• Unknown combination: The idea is that the lock is reset to an unknown combination, then used to lock the bondage in place. The person must find the correct combination by trial and error. A three digit combination lock contains a thousand possibilities. At a second per attempt, this could take up to 16 minutes and 40 seconds, usually less assuming the combination starts with lower numbers. For a four-digit lock, it is nearer two hours. Disadvantages include the fact that it may be distracting to actively "crack" the lock.
    • In darkness: Even if the number is known, for many locks, it is not possible to enter the combination without being able to see the faces of the dials. This release mechanism relies on darkness. The light can be provided either by the morning sunlight, or, preferably, through a light on a time switch. The advantages include a large amount of control over how long the bondage lasts (with a timer), and a backup of the onset of daylight. The disadvantages are only being able to use the technique at night, and having to perform the bondage in the dark.
  • Electromagnets: Electromagnets can be used to release keys after a delay. If combined with electronics or a computer, a large amount of control is possible over the timing, and the mechanism is somewhat "fail-safe" — if power fails, the key will fall early. Disadvantages include complexity and cost. The powerful electromagnets used in door locks can also be adapted for use directly as restraints.[6]
  • Soldering irons: Soldering irons can be used, in conjunction with a timing mechanism, to cut a nylon rope, or to release keys. This may be a fire hazard unless appropriate precautions are taken.
  • The use of a delivery/messenger service or regular mail in order to obtain the object (usually key/keys) needed in order to become released. This relies on the delivery service being 100% reliable.

Emergency backup[edit]

There are also a number of release mechanisms designed to be emergency backups. The idea behind these release mechanisms is that triggering them will cause something undesirable to happen, and thus are only used in situations where death or serious injury could occur otherwise.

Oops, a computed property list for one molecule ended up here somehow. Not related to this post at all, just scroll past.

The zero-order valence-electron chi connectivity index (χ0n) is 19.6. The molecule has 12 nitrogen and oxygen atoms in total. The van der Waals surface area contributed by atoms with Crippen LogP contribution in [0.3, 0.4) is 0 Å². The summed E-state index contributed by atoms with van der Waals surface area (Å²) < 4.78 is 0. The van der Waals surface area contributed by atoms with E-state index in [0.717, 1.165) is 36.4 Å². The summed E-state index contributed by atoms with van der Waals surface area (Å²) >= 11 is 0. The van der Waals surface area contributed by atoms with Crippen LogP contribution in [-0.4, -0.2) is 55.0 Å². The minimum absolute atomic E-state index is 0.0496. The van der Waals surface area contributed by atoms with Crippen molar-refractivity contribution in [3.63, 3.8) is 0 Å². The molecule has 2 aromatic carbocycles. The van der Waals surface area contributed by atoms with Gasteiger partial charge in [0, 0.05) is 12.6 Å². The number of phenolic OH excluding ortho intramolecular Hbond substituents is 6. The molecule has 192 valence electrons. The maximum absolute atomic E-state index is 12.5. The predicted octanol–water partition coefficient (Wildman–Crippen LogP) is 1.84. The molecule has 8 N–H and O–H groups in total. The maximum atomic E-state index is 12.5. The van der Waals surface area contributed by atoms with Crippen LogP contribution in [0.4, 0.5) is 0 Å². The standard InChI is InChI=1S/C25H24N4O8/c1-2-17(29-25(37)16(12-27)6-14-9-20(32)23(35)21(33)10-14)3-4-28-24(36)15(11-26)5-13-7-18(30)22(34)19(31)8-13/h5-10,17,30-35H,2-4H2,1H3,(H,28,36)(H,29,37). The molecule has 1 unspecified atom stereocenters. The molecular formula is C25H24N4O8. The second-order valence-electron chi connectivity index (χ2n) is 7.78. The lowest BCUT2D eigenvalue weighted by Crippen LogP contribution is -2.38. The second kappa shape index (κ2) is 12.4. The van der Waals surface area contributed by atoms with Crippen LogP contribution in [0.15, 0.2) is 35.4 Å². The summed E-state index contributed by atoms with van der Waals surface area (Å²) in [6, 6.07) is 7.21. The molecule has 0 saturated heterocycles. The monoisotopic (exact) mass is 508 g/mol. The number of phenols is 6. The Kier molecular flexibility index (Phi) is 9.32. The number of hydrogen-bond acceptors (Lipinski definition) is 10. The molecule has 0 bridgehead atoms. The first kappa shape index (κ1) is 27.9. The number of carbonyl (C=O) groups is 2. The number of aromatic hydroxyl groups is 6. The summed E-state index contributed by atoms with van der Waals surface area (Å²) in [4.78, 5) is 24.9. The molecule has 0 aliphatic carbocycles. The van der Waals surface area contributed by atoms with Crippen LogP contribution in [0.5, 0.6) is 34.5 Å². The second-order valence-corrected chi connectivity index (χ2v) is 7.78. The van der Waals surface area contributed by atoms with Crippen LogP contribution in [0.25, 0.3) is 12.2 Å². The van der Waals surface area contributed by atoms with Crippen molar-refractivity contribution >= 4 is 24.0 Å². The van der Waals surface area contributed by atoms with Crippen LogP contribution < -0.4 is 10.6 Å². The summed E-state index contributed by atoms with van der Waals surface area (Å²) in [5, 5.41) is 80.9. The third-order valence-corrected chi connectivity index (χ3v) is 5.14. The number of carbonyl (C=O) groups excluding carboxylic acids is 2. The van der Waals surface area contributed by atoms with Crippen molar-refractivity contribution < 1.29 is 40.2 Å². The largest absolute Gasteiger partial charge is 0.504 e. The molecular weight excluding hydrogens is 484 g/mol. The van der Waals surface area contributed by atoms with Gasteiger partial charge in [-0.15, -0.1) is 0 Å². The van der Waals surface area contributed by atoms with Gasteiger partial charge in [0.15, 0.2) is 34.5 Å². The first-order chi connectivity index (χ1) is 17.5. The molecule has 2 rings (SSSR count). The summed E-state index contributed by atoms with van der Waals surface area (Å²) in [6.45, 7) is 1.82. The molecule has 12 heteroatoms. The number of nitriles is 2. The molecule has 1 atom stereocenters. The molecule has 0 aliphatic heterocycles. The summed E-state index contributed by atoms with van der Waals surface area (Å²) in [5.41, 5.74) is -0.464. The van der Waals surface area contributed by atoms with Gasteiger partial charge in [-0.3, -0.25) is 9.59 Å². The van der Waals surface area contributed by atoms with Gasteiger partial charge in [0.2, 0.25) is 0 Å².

• Paint tin: A backup key is stored in a tin of paint, ink or motor oil in such a way that recovering the key will cause the contents of the container to spill, causing costly damage to a carpet or other possessions. This mechanism can be used for extremely quick release in an emergency such as a fire, but can make the situation worse if a flammable liquid is used.
  • Unpleasant drink: An unpleasant liquid, such as urine (the safety of this is discussed in the article Urophagia), is stored in a container. The key is only released when the contents of the container have been drunk (it should be designed so that the contents can not be spilled). The idea is to make the drink so unpleasant that it will only be considered as a last resort.
  • Rescue: A friend or relative is notified to come over at a certain time (that time being after the bondage session is planned to end). The friend may or may not be aware of the bondage. An alternative is to position a phone somewhere that is accessible during the bondage, so that a friend or the emergency services may be called if the planned release mechanisms fail.

Techniques[edit]

Apart from release mechanisms, self-bondage poses a somewhat awkward problem of getting into bondage, especially when using rope. What might be a relatively simple matter for couples can be considerably more complex alone.

With rope, the main difficulty is tying the hands in a way that is not easy to untie. One common solution is to use a cinch noose — essentially a kind of slip knot — together with a coil (a loop of rope). The wrists are placed through the coil with the cinch noose between the wrists and around the coil. To achieve a basic hogtie position, the cinch noose is tied to the ankles. With pressure, the noose tightens the wrist coil, securing the hands. It proves very difficult to escape from, and usually a knife or scissors is required to cut free.

Equipment that can be tightened only, and not loosened, often has application in self-bondage. This includes handcuffs, zip ties and ratcheting pulleys.

Commercial equipment[edit]

Professional metal cuffs set for bondage and self-bondage purposes

While for the most part self-bondage is performed using ordinary and easily available equipment (indeed, it lends itself to impromptu adaptation and a "do it yourself" approach), a few commercial products have appeared — in the United States and United Kingdom for the most part — catering for the self-bondage practitioner.

See also[edit]

References[edit]

External links[edit]